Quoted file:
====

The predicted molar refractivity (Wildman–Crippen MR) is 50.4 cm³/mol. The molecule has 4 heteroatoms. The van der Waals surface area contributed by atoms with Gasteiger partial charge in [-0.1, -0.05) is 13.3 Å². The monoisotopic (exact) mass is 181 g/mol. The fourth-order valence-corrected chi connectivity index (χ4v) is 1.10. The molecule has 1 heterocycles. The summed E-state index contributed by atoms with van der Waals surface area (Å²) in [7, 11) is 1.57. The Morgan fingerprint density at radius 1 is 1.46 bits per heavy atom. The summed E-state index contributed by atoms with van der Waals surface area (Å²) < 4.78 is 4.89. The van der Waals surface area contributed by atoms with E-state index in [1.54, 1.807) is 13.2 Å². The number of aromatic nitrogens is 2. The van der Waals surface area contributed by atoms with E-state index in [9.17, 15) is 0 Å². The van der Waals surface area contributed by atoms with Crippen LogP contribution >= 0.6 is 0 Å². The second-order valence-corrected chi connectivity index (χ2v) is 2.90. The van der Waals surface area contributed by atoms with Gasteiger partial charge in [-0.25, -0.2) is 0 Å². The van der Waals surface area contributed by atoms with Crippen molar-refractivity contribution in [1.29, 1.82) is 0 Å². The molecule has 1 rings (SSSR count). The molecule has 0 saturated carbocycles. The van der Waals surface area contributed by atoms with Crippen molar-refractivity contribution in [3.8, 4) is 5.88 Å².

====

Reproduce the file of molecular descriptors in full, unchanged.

The predicted molar refractivity (Wildman–Crippen MR) is 50.4 cm³/mol. The molecule has 4 heteroatoms. The van der Waals surface area contributed by atoms with Gasteiger partial charge in [-0.1, -0.05) is 13.3 Å². The monoisotopic (exact) mass is 181 g/mol. The fourth-order valence-corrected chi connectivity index (χ4v) is 1.10. The molecule has 1 heterocycles. The summed E-state index contributed by atoms with van der Waals surface area (Å²) in [7, 11) is 1.57. The Morgan fingerprint density at radius 1 is 1.46 bits per heavy atom. The summed E-state index contributed by atoms with van der Waals surface area (Å²) < 4.78 is 4.89. The van der Waals surface area contributed by atoms with E-state index in [1.54, 1.807) is 13.2 Å². The number of aromatic nitrogens is 2. The van der Waals surface area contributed by atoms with E-state index in [9.17, 15) is 0 Å². The van der Waals surface area contributed by atoms with Crippen LogP contribution >= 0.6 is 0 Å². The second-order valence-corrected chi connectivity index (χ2v) is 2.90. The van der Waals surface area contributed by atoms with Gasteiger partial charge in [-0.25, -0.2) is 0 Å². The van der Waals surface area contributed by atoms with Crippen molar-refractivity contribution in [1.29, 1.82) is 0 Å². The molecule has 1 rings (SSSR count). The molecule has 0 saturated carbocycles. The van der Waals surface area contributed by atoms with Crippen molar-refractivity contribution in [3.8, 4) is 5.88 Å².